Prime Minister Erna Solberg and Colombia’s President Juan Manuel Santos Tuesday April 10. announced an intention to expand their climate and forest cooperation for seven more years. Norway will contribute up to 50 million USD annually until 2025 if Colombia manages to verifiably and significantly reduce deforestation.
The two government officials launched this through a joint call in the Amazon during Prime Minister Erna Solberg’s official Visit to Colombia, 9-11 April - writes norwaytoday.info
–I am very pleased that Colombian-Norwegian climate and forest cooperation will be extended. Under President Santos, Colombia has taken a series of powerful measures to reduce deforestation in the country – at a critical point in the peace process. With today’s joint declaration, we wish to support further efforts to preserve Colombia’s precious rainforest, also after the Santos administration, Prime Minister Erna Solberg says.
With this declaration Norway supports Colombia’s objective of halting the loss of natural forests by 2030. Norway intends to pay up to 400 million NOK annually until 2025 for reduced greenhouse gas emissions from deforestation. This partnership could be extended to 2030. One prerequisite for the payments to be made is that Colombia can obtain independent verification of significantly reduced deforestation and emission reductions.
Halting deforestation is essential to the world
Stopping deforestation is essential both to reach the Paris Agreement climate change goals and the sustainable development goals. Colombian President Juan Manuel Santos points at Norway as an important ally in the fight against deforestation.
–The protection of our forests in Colombia is in our national interest and can be combined with a more socially equal and sustainable development path. Deforestation stops us from reaching these goals. This is why we have a forceful and targeted fight against deforestation. We have decided to implement a series of immediate measures in the most vulnerable areas, as well as taking long-term measures to halt the expansion of agricultural borders. We will protect the environmental benefits of the peace process, says President Santos.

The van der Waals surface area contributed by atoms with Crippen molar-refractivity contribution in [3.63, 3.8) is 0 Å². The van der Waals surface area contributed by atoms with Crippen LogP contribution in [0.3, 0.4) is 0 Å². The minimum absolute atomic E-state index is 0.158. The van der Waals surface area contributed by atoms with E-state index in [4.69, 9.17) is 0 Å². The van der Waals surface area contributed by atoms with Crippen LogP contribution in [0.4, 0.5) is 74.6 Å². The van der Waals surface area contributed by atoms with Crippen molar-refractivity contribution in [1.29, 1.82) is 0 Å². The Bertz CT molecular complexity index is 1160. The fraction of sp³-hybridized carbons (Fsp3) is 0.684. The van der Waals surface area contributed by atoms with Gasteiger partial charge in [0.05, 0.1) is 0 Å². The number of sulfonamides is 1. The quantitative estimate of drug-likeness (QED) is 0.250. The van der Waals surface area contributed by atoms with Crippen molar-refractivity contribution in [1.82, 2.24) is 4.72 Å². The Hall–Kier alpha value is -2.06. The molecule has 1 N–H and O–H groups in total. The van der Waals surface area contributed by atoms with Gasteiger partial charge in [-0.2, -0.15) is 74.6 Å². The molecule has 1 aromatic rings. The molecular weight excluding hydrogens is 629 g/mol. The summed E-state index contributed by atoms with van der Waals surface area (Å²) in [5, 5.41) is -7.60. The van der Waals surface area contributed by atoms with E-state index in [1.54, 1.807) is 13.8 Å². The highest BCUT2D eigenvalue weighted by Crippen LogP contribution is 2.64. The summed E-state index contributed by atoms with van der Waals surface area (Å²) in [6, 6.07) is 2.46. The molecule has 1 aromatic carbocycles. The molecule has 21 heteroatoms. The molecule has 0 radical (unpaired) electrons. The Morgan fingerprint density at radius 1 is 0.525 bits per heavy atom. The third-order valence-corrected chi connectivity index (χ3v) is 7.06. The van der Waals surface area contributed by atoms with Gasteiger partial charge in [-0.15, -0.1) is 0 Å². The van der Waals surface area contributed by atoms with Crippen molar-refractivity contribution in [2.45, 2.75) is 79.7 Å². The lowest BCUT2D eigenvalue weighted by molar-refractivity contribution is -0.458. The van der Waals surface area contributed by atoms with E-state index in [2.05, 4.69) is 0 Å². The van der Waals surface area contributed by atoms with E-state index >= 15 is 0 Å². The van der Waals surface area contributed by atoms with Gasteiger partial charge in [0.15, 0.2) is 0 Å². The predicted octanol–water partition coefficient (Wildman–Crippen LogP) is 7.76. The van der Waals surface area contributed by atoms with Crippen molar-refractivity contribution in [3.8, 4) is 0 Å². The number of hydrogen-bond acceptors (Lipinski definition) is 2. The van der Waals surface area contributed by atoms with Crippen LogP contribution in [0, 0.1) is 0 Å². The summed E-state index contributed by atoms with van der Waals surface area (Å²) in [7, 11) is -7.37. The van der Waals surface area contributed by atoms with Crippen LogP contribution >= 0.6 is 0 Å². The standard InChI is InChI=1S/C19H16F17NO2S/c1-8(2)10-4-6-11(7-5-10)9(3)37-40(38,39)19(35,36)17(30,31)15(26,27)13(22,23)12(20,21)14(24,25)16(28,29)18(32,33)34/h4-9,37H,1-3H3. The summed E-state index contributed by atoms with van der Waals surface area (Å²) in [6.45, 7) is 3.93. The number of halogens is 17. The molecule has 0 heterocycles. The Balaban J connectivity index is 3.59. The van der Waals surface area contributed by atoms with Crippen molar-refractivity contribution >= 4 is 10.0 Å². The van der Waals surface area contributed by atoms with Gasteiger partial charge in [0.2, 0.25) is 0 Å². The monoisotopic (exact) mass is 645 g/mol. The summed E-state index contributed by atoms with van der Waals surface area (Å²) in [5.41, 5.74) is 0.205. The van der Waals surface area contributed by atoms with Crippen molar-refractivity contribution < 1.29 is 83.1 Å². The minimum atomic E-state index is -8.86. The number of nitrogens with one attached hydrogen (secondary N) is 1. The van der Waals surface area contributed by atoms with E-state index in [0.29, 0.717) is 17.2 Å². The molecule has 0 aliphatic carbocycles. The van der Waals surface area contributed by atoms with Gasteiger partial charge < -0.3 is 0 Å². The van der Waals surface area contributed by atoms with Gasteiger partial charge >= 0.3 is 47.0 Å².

The details of the agreement will be negotiated after a new Colombian administration is in place in August.
The statement builds on the climate and forest partnership that was signed between Colombia, Norway, United Kingdom and Germany during the climate summit in Paris in 2015. The partnership is extended on a critical time where the pressure on the forest increases in many of the former conflict areas. Criminal groups have taken over areas that used to be controlled by the FARC guerilla and contribute to large-scale deforestation and forest fires.
–The increased deforestation is very worrying and must be met with powerful means. This has been a key theme during the visit. Santos’ administration takes the situation very seriously and has already implemented many important measures in the most vulnerable regions, Solberg claims.
Colombian environmental authorities, police and defense forces have for instance started a major offensive both nationally and in the most vulnerable regions against deforestation.
New Colombian Initiatives
During the visit to the Amazon, President Santos launched a decree that will provide stronger autonomy in traditional indigenous areas. This ends a more than 20 years struggle from the indigenous people. More than half of Colombian Amazon lies in the indigenous people’s territory. To help indigenous peoples achieve more influence and to respect their land is one of the best ways to protect the Amazon rainforest.
The Colombian Minister of Agriculture has also announced a resolution to stop agriculture from extending further into the rainforest. This means that areas deforested after 2010 cannot legally be used for agricultural purposes.
Closing the agricultural frontier is a key pillar of the government’s strategy for halting deforestation.
Norway’s Climate and Environment Minister Ola Elvestuen participated in the official visit to Colombia, which is one of Norway’s main partner countries for the protection of tropical rainforest. Colombia’s forests cover over 600,000 square kilometers – or almost twice the size of mainland Norway. More than half of Colombia’s greenhouse gas emissions come from deforestation and agriculture.